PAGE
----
We are here! A little worse for wear, but preparing to have a great time, with pictures added each day, hopefully. I had surgery last Tuesday to place a new pacemaker with defibrillator that required me to stay a night in the hospital, because I was slow to overcome the anesthesia. Still, the doctor said I could come to Italy.
I cannot raise my left arm or put it behind my back for six weeks, but I cannot think of any instance where I need to do so. I am sore and in a little pain, but Tylenol is enough to take care of it. I am on no other medications, except I start a beta blocker when I return home.
Three flights in twenty-four hours and a four-hour drive to Atlanta means we are taking today easy, planning to start tomorrow. But, what a beautiful country. We are staying in a less visited region, called Abruzzo, in Montesilvano, Pescara. Driving 90 minutes from the Ancona airport, we saw snow-covered mountains, rolling hills, vineyards on steep hillsides, and the magnificent Adriatic Sea, which is a five-minute walk from our Airbnb apartment.
Douglas had his driving prowess tested when we arrived in the city. In Italy, you have to learn how to seize left turns, putting your nose out in the traffic, hoping nobody hits you. Stopping to let someone turn is not a part of the Italian drivers’ behavior. It is as if there are no traffic rules but be as aggressive as possible! They come around you and make right turns, if you are too slow.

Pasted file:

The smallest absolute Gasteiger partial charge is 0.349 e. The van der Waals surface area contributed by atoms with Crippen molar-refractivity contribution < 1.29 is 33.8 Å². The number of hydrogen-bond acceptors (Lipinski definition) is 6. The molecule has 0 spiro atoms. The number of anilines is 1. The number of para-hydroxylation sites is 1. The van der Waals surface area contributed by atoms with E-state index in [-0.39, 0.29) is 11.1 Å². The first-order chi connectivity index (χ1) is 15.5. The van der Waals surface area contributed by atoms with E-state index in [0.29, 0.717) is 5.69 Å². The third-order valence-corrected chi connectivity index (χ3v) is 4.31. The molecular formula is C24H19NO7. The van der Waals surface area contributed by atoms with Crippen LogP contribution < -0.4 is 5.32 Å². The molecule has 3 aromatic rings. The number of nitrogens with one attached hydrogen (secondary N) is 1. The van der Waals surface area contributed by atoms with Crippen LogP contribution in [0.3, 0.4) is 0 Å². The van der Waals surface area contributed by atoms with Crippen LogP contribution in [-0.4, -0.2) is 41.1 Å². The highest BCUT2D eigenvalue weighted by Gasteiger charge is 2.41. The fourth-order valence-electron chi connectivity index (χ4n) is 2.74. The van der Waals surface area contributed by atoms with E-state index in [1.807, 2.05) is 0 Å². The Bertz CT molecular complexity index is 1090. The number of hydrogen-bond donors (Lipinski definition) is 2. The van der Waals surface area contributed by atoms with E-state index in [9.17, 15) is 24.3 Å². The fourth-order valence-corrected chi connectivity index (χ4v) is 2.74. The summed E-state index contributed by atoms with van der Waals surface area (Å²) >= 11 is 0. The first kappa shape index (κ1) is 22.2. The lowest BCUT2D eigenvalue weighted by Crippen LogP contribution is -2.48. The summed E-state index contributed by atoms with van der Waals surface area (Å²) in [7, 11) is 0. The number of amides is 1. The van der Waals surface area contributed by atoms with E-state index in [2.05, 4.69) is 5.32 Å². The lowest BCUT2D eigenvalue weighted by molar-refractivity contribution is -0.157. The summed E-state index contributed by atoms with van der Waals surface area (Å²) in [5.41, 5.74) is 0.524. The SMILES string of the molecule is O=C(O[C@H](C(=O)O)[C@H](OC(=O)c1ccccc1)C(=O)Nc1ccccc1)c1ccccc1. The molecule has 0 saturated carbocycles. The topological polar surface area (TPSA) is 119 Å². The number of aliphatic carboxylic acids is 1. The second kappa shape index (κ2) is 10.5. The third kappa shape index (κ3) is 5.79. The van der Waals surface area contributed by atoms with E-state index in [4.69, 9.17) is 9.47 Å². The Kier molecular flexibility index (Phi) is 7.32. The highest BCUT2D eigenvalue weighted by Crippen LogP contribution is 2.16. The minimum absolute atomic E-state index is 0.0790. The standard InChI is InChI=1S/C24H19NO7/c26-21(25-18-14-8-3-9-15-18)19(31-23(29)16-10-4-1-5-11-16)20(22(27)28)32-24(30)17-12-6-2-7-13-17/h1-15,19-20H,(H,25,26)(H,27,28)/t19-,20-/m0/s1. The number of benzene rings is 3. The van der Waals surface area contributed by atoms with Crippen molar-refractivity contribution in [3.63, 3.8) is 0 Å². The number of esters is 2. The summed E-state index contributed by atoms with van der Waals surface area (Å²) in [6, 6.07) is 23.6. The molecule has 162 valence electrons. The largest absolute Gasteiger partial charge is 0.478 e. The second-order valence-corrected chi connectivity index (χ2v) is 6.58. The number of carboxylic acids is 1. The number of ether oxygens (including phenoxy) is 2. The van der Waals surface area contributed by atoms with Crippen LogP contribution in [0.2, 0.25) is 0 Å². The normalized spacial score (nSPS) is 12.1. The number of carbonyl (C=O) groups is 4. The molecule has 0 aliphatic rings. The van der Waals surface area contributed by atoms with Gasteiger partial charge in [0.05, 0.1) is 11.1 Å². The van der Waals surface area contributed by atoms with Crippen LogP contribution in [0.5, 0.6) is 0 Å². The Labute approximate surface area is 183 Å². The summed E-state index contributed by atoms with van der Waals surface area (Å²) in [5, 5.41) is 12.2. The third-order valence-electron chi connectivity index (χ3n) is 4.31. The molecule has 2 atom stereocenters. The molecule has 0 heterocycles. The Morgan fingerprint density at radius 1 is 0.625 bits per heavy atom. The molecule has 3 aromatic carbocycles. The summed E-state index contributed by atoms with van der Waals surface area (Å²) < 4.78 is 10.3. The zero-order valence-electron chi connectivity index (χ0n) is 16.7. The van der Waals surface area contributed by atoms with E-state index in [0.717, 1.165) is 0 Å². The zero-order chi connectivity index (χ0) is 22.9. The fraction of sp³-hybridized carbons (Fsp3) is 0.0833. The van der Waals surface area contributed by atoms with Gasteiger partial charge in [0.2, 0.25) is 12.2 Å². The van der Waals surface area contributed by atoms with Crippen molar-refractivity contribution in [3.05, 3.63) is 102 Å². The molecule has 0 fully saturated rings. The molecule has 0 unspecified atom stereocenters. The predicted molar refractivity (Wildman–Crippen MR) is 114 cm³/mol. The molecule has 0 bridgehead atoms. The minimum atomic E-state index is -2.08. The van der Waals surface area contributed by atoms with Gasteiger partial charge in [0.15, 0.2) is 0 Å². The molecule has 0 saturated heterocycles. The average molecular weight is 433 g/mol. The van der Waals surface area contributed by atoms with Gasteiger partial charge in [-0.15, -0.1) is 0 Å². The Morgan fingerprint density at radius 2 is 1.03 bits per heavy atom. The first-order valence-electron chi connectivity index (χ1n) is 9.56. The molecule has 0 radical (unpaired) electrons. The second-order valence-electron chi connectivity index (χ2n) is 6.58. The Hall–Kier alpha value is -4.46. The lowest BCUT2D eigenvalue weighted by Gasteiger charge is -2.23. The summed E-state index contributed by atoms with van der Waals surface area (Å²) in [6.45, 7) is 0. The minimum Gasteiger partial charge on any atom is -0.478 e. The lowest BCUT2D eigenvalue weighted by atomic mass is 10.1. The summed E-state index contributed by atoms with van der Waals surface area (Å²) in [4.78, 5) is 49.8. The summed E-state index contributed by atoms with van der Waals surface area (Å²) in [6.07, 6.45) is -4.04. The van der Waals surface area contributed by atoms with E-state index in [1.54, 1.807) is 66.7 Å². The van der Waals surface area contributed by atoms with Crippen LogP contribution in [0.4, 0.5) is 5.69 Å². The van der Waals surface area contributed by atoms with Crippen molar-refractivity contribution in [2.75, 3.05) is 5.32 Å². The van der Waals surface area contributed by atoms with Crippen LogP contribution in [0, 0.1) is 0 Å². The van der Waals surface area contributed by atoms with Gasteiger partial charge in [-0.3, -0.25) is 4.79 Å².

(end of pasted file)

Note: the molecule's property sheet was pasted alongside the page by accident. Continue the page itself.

My nerves will be either completely shot or I will become a very calm passenger. Motorcyclists seems to have death wishes, and act like there are no lanes to maintain. It is nerve-wracking, but wow, it is also great fun to watch! It is like seeing a synchronized act, to watch the drivers interact with each other. You must be quick on the brakes! Yeah, Douglas will do the driving, for sure!
It is cloudy today, and it has rained a lot. Douglas decided, after a particularly stressful drive last night to the Burger King, that today is a rest day. He did go to the store, and we have food. I have to use my phone to translate what I am eating, particularly meats, but we plan to eat lunches and most dinners out and cook breakfasts. We do plan to become gourmands of Italian fare. We have a cooking class, complete with wine for Douglas, on Friday!
Our paradigm for traveling is not to try to experience everything in two weeks. We plan to see Florence, Pompeii, Naples, and maybe a couple of days in Rome. But for the most part, we plan to ensure we rest in between, being in our late sixties, but also, relishing what we can do. We will let some things slide, while attempting to maximize our time and experiencing as much of Italy as possible. We realize that you would need months to see it all.
So, as I am listening to Douglas snoring in the next room, I know that a day recovering from nearly thirty hours of being awake and on the move (I cannot sleep on planes) is the best strategy. We will walk later in the evening to acclimate ourselves to places and spend time next to the Sea. But resting these old bodies will replenish our energies for the next two weeks.
This is different from when I traveled alone before, wearing myself out filling every minute with activity. I worried about getting my money’s worth. With age, I have learned that just laying on the beach and including rest in the equation means a better trip and less feeling bad.
Thanks for all your prayers for my successful surgery. It was a little more than I expected. But praise be to God for all going well and for safe journeys. I will write less, of course, but try not to miss my beloved prompts. Arrivederci, for now!